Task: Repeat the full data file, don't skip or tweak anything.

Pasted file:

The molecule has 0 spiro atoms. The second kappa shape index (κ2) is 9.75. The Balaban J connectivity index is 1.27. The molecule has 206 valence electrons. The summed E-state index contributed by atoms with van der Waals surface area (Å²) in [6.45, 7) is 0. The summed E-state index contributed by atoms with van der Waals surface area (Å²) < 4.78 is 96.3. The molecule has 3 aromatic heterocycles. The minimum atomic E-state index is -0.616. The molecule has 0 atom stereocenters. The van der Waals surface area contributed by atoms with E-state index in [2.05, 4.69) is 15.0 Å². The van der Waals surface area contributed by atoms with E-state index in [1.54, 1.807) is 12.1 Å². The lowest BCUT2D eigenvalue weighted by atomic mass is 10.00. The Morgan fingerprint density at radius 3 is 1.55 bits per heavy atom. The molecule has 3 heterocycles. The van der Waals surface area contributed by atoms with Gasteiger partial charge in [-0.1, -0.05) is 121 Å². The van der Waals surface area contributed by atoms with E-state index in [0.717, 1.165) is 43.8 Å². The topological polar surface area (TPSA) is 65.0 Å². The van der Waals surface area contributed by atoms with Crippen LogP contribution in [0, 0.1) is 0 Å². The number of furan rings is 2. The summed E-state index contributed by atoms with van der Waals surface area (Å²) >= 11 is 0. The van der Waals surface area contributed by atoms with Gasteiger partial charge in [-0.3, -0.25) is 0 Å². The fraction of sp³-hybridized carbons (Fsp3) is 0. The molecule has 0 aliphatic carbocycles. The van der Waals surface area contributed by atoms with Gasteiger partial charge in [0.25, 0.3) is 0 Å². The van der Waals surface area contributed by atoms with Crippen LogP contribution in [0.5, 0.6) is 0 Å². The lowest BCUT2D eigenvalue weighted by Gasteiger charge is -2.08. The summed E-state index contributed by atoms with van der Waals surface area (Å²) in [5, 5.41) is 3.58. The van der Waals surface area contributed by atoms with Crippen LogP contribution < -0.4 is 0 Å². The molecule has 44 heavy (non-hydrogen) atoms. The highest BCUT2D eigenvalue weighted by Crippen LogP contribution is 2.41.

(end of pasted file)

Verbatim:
The molecule has 0 spiro atoms. The second kappa shape index (κ2) is 9.75. The Balaban J connectivity index is 1.27. The molecule has 206 valence electrons. The summed E-state index contributed by atoms with van der Waals surface area (Å²) in [6.45, 7) is 0. The summed E-state index contributed by atoms with van der Waals surface area (Å²) < 4.78 is 96.3. The molecule has 3 aromatic heterocycles. The minimum atomic E-state index is -0.616. The molecule has 0 atom stereocenters. The van der Waals surface area contributed by atoms with E-state index in [2.05, 4.69) is 15.0 Å². The van der Waals surface area contributed by atoms with E-state index in [1.54, 1.807) is 12.1 Å². The lowest BCUT2D eigenvalue weighted by atomic mass is 10.00. The Morgan fingerprint density at radius 3 is 1.55 bits per heavy atom. The molecule has 3 heterocycles. The van der Waals surface area contributed by atoms with Gasteiger partial charge in [-0.1, -0.05) is 121 Å². The van der Waals surface area contributed by atoms with E-state index in [0.717, 1.165) is 43.8 Å². The topological polar surface area (TPSA) is 65.0 Å². The van der Waals surface area contributed by atoms with Crippen LogP contribution in [0, 0.1) is 0 Å². The number of furan rings is 2. The summed E-state index contributed by atoms with van der Waals surface area (Å²) >= 11 is 0. The van der Waals surface area contributed by atoms with Gasteiger partial charge in [-0.3, -0.25) is 0 Å². The fraction of sp³-hybridized carbons (Fsp3) is 0. The molecule has 0 aliphatic carbocycles. The van der Waals surface area contributed by atoms with Gasteiger partial charge in [0.25, 0.3) is 0 Å². The van der Waals surface area contributed by atoms with Crippen LogP contribution in [0.5, 0.6) is 0 Å². The lowest BCUT2D eigenvalue weighted by Gasteiger charge is -2.08. The summed E-state index contributed by atoms with van der Waals surface area (Å²) in [5, 5.41) is 3.58. The van der Waals surface area contributed by atoms with Crippen LogP contribution < -0.4 is 0 Å². The molecule has 44 heavy (non-hydrogen) atoms. The highest BCUT2D eigenvalue weighted by Crippen LogP contribution is 2.41.